Introductory Note:

Brother Lawrence’s little manual has become such a guide for me in the celebration of my ordinary life. In this passage, two guiding insights stand out to me:

1) Love is the measure of our work.

2) Right habits increase our capacity to love.

When so much of our world is geared toward measurement; grades, promotions, making the team, getting the part, college acceptances, neighborhoods we live in, schools our kids attend, we end up bearing the cost—in our bodies, minds, and spirit, of a perpetual cycle of never measuring up. We are overcome by what I call “comparison fatigue” as we carry the weight of comparison. We are prone to judgment, participate in bitter resentment, and become perpetuators of a divided world—winners and losers, those who make it and those who don’t.

With this reading, I’m reminded of the simplicity of God’s desire for the fullness of our lives, “Is love expressed and experienced?” Brother Lawrence also brings to mind the necessity of building right habits if our love is to expand and delight.

Kai Nilsen
Writer, Pastor, and Renovaré Ministry Team Member

Excerpt from Devotional Classics

The Practice of the Presence of God

1. An Habitual Sense of God’s Presence

I write this only because you have so earnestly requested that I explain to you the method by which I have learned how to develop an habitual sense of God’s presence which our Lord, in his mercy, has been pleased to grant to me.

I must tell you that it is with great difficulty that I am obliged to share this with you, and I share it only with the agreement that you show this letter to no one. If I knew that you would let it be seen, all the desire I have for your advancement would not force me to send it. Nonetheless, the account I can give to you is as follows.…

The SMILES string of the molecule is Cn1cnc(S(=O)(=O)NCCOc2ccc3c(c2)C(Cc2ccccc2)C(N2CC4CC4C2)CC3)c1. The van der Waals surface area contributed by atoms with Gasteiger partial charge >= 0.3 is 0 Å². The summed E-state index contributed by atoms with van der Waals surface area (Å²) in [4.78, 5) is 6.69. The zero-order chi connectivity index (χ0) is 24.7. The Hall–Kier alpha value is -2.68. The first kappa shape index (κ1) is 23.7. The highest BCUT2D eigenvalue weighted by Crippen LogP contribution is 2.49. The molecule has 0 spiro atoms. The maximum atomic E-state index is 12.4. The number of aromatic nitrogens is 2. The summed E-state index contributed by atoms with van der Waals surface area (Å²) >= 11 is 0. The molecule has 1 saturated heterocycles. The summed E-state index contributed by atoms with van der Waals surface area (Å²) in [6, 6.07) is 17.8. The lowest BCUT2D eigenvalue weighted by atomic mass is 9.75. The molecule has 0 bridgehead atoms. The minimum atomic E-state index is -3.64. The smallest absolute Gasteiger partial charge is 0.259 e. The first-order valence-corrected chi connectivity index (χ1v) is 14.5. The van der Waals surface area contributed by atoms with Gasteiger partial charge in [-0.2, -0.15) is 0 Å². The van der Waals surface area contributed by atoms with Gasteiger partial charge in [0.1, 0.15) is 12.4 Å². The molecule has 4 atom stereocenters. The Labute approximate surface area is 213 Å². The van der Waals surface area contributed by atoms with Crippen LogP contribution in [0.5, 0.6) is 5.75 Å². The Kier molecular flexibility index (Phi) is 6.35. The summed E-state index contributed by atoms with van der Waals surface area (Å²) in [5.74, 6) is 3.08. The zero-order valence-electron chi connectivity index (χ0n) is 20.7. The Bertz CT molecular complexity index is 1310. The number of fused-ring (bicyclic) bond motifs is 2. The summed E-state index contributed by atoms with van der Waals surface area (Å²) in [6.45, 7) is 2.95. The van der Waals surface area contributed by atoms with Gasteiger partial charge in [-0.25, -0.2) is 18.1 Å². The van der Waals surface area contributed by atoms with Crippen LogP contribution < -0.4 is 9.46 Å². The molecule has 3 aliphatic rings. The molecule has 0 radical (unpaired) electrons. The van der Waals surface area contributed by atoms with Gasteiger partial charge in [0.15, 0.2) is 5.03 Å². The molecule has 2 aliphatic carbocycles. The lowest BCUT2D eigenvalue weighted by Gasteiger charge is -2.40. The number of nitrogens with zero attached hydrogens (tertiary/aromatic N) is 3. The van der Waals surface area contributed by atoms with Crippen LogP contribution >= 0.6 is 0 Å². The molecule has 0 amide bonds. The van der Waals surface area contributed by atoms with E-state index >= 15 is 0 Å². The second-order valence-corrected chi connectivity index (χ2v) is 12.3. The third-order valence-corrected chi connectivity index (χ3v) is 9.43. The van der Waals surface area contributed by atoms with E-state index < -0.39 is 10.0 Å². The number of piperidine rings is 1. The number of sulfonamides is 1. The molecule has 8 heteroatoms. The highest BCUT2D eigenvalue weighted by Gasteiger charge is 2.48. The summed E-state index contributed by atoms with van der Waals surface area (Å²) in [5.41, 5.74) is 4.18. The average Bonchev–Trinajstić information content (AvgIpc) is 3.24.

2. My All for God’s All

I have found in many books many different ways of going to God and many different practices in living the spiritual life. I began to see that this was only confusing me, as the only thing I was seeking was to become wholly God’s.

Thus, I resolved to give my all for God’s all. After having given myself wholly to God that he might take away my sin, I renounced, for the love of God, everything that was not God, and I began to live as if there was none but God and I in the world.

Sometimes I imagined myself standing before him as a poor criminal at the feet of the judge. At other times I beheld him in my heart as my Father and as my God. I worshiped him as often as I could, keeping my mind in his holy presence and recalling it back to God as often as I found it had wandered from him.

3. The Difficulties That Occurred

I found a great deal of pain in this exercise, and yet I continued it even in the midst of all the difficulties that occurred, trying not to trouble myself or get angry when my mind had wandered involuntarily. I made this my business throughout the entire day in addition to my appointed times of prayer.

At all times, every hour, every minute, even at my busiest times, I drove away from my mind everything that was capable of interrupting my thought of God.

This has been my practice since the first days I entered into religion. Though I have done it imperfectly, I have found great advantages in this practice. I am aware, however, that all of these advantages are to be attributed to the mercy and goodness of God, because we can do nothing without him — especially me!

4. A Familiarity with God

But when we are faithful in keeping ourselves in his holy presence, keeping him always before us, this not only prevents our offending him or doing something displeasing in his sight (at least willfully), but it also brings to us a holy freedom, and if I may say so, a familiarity with God wherein we may ask and receive the graces we are so desperately in need of.